I am glad people are learning.
I will recount a story:
Michael Mazur is the most famous artist who has graduated from Amherst College, my alma mater.
I went to his lecture, where the audience was mostly PhD's. He proceeded to show the audience how he did "Air Drawings;" that is, he took a finger and drew circles and zig-zags in the air. Much like a child would play an "air guitar," that is, act like he is playing a real guitar, same gestures, etc., Mazur was drawing in the air. I looked about and all were completely serious, especially Mazur. No one questioned this, if it were art, not a snicker or a cough. At the end, applause all around.
Now for me, this story represents so much of the art world. We blindly follow anything or anyone under the rubric of art, or artist, without proof. If I told someone that their husband or wife were cheating, they would demand evidence. But if I tell you that this blank canvas or invisible object is art, or this color is the secret to impressionist painting, all blindly nod.
Art has replaced for many organized religions. It suffers from an even worse mysticism. Critics have become the high priests, and few question the current dogma for fear of being ostracized. No style is immune from it, although realism is, for the most part grounded in visual facts and a step toward critical thinking. But realism, as I have seen, has its own tendencies to be swayed by unreliable techniques and formulas. There are painting gurus who offer little in the way of clear explanations. Just paint what you see is the mantra. The present disregard of Munsell, a quite rational approach to color, is another example. Many prefer just to "feel" color instead. This is the "Jesus Take the Wheel" kind of thinking. Somehow, all will work out if the god of art is channeled.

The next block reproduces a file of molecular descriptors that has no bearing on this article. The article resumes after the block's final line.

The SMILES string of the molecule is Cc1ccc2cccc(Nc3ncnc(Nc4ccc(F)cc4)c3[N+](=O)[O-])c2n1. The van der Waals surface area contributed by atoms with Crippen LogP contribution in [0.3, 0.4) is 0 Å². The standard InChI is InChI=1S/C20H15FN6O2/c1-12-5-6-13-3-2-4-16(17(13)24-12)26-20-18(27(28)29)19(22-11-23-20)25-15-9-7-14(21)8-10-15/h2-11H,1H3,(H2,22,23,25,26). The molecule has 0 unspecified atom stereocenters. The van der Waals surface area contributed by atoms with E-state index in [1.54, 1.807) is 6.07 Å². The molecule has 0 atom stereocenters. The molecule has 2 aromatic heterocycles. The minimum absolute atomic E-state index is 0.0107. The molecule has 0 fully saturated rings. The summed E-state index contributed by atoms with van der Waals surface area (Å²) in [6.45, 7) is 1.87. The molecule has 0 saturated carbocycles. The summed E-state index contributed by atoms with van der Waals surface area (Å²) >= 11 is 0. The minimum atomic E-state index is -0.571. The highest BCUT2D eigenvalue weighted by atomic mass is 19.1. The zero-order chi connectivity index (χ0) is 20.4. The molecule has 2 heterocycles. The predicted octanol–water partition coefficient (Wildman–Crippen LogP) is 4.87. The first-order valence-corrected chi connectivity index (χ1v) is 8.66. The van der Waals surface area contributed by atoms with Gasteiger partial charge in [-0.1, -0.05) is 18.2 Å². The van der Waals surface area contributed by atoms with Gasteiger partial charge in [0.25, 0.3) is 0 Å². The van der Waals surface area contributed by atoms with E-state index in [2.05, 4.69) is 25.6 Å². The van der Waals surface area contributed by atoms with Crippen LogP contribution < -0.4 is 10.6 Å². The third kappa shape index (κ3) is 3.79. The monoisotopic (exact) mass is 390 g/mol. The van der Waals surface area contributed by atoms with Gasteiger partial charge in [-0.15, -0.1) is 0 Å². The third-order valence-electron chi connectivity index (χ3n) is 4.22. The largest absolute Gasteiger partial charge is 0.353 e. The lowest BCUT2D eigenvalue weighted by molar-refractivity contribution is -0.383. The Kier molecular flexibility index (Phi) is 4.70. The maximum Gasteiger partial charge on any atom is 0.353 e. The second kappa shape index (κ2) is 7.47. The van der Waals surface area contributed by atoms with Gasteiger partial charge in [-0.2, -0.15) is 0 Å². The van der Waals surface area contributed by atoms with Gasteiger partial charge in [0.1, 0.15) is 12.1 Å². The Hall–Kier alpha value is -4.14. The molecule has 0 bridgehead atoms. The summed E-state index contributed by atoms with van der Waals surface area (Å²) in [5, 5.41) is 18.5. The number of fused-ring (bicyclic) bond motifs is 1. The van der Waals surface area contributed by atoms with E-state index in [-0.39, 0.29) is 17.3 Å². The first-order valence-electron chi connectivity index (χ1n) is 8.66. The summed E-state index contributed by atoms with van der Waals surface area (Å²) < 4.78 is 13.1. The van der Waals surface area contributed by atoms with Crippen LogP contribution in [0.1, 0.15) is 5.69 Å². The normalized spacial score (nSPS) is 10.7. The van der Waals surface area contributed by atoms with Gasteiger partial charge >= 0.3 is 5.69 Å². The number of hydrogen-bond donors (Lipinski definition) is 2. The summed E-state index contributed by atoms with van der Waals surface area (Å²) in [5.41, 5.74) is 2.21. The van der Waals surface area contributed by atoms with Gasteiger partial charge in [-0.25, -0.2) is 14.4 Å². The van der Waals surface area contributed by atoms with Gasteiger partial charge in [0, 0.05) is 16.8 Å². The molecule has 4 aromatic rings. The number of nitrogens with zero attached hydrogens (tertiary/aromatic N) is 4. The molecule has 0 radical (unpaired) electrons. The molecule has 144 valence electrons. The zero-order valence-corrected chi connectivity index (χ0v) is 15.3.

The only way to begin to get out of the morass of 20th century art thinking is by logic. We need to ask why a Polka-Dot by Damien Hirst is any better than one by another painter when the results are interchangeable. We also need to ask why painting cannot be learned through reason. Every other discipline benefits from it, from medicine to music. (how was the musical scale invented in the first place.) We need to honestly appraise the art of the past and through out our idols if they don't measure up. No matter how you spin it, is Renoir that much of a better painter than Henri Martin or Le Sidaner? Why does he enjoy the art shrine and they don't? Should a Peter Doig sell for more than an Ingres? Not in a rational world.
Aristotle believed that we can indeed trust our senses. What we see is what we see. No amount of posturing, goading (or brain washing) should affect the mind of a person who trusts his senses, observes, thinks and concludes. Art will benefit and change for the better when we learn to question our assumptions, reject useless formulas, replace received ideas with up to date data, and, finally, have the courage to think for ourselves.